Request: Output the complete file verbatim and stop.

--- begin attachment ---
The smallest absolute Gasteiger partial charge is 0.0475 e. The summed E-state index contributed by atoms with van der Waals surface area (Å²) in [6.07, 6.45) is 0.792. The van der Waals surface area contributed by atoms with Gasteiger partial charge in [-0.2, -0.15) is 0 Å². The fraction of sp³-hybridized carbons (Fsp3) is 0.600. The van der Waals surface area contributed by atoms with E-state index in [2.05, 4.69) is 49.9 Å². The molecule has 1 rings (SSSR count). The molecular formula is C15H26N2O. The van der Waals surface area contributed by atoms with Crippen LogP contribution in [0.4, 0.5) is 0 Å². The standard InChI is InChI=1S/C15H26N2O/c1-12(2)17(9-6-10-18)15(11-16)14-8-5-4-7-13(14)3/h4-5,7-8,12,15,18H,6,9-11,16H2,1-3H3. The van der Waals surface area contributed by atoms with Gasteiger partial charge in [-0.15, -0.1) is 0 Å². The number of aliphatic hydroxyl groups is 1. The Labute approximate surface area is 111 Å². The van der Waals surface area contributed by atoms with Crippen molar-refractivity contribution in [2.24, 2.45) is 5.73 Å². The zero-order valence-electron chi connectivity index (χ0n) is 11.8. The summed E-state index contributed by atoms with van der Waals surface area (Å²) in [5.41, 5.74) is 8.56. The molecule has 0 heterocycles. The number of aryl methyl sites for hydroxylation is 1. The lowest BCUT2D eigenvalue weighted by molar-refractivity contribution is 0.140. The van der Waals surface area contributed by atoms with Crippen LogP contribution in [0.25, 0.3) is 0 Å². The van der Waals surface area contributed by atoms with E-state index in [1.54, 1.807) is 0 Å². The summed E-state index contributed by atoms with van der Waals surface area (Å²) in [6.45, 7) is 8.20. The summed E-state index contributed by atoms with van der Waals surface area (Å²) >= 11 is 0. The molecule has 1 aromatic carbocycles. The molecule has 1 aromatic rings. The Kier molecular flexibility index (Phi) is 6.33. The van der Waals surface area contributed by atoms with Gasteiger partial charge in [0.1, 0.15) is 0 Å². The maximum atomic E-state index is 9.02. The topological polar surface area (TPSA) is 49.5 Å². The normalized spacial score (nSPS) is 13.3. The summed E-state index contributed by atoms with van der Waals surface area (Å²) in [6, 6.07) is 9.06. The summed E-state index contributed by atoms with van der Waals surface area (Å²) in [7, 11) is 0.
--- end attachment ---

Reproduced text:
The smallest absolute Gasteiger partial charge is 0.0475 e. The summed E-state index contributed by atoms with van der Waals surface area (Å²) in [6.07, 6.45) is 0.792. The van der Waals surface area contributed by atoms with Gasteiger partial charge in [-0.2, -0.15) is 0 Å². The fraction of sp³-hybridized carbons (Fsp3) is 0.600. The van der Waals surface area contributed by atoms with E-state index in [2.05, 4.69) is 49.9 Å². The molecule has 1 rings (SSSR count). The molecular formula is C15H26N2O. The van der Waals surface area contributed by atoms with Crippen LogP contribution in [0.4, 0.5) is 0 Å². The standard InChI is InChI=1S/C15H26N2O/c1-12(2)17(9-6-10-18)15(11-16)14-8-5-4-7-13(14)3/h4-5,7-8,12,15,18H,6,9-11,16H2,1-3H3. The van der Waals surface area contributed by atoms with Gasteiger partial charge in [-0.15, -0.1) is 0 Å². The number of aliphatic hydroxyl groups is 1. The Labute approximate surface area is 111 Å². The van der Waals surface area contributed by atoms with Crippen molar-refractivity contribution in [2.24, 2.45) is 5.73 Å². The zero-order valence-electron chi connectivity index (χ0n) is 11.8. The summed E-state index contributed by atoms with van der Waals surface area (Å²) in [5.41, 5.74) is 8.56. The molecule has 0 heterocycles. The number of aryl methyl sites for hydroxylation is 1. The lowest BCUT2D eigenvalue weighted by molar-refractivity contribution is 0.140. The van der Waals surface area contributed by atoms with Crippen LogP contribution in [0.25, 0.3) is 0 Å². The van der Waals surface area contributed by atoms with E-state index in [1.54, 1.807) is 0 Å². The summed E-state index contributed by atoms with van der Waals surface area (Å²) in [6.45, 7) is 8.20. The summed E-state index contributed by atoms with van der Waals surface area (Å²) >= 11 is 0. The molecule has 1 aromatic carbocycles. The molecule has 1 aromatic rings. The Kier molecular flexibility index (Phi) is 6.33. The van der Waals surface area contributed by atoms with Gasteiger partial charge in [0.1, 0.15) is 0 Å². The maximum atomic E-state index is 9.02. The topological polar surface area (TPSA) is 49.5 Å². The normalized spacial score (nSPS) is 13.3. The summed E-state index contributed by atoms with van der Waals surface area (Å²) in [6, 6.07) is 9.06. The summed E-state index contributed by atoms with van der Waals surface area (Å²) in [7, 11) is 0.